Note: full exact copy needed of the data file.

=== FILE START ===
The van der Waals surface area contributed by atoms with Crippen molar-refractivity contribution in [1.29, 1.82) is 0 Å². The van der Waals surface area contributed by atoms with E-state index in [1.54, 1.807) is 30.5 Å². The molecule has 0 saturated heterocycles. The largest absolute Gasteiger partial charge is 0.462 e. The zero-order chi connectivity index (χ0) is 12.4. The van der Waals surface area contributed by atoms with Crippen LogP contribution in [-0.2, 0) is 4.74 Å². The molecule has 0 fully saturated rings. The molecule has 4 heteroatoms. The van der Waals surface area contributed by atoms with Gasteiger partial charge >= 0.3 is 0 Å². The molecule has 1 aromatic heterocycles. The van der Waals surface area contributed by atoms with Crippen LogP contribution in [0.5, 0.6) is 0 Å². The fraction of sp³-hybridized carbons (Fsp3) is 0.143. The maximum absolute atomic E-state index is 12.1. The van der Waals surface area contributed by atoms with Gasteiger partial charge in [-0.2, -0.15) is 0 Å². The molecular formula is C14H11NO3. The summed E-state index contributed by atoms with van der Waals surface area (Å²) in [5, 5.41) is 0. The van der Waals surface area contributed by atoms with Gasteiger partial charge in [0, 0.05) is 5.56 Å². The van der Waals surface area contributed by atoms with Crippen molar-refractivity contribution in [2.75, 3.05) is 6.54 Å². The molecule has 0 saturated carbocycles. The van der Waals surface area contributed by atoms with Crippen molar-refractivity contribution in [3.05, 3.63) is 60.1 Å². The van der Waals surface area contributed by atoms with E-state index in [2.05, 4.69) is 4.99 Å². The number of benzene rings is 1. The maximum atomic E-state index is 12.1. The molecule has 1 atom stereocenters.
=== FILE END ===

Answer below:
The van der Waals surface area contributed by atoms with Crippen molar-refractivity contribution in [1.29, 1.82) is 0 Å². The van der Waals surface area contributed by atoms with E-state index in [1.54, 1.807) is 30.5 Å². The molecule has 0 saturated heterocycles. The largest absolute Gasteiger partial charge is 0.462 e. The zero-order chi connectivity index (χ0) is 12.4. The van der Waals surface area contributed by atoms with Crippen LogP contribution in [-0.2, 0) is 4.74 Å². The molecule has 0 fully saturated rings. The molecule has 4 heteroatoms. The van der Waals surface area contributed by atoms with Gasteiger partial charge >= 0.3 is 0 Å². The molecule has 1 aromatic heterocycles. The van der Waals surface area contributed by atoms with Crippen LogP contribution in [0.5, 0.6) is 0 Å². The fraction of sp³-hybridized carbons (Fsp3) is 0.143. The maximum absolute atomic E-state index is 12.1. The van der Waals surface area contributed by atoms with Gasteiger partial charge in [-0.2, -0.15) is 0 Å². The molecular formula is C14H11NO3. The summed E-state index contributed by atoms with van der Waals surface area (Å²) in [5, 5.41) is 0. The van der Waals surface area contributed by atoms with Gasteiger partial charge in [0, 0.05) is 5.56 Å². The van der Waals surface area contributed by atoms with Crippen molar-refractivity contribution in [2.75, 3.05) is 6.54 Å². The molecule has 0 saturated carbocycles. The van der Waals surface area contributed by atoms with Crippen molar-refractivity contribution in [3.05, 3.63) is 60.1 Å². The van der Waals surface area contributed by atoms with E-state index in [2.05, 4.69) is 4.99 Å². The number of benzene rings is 1. The maximum atomic E-state index is 12.1. The molecule has 1 atom stereocenters.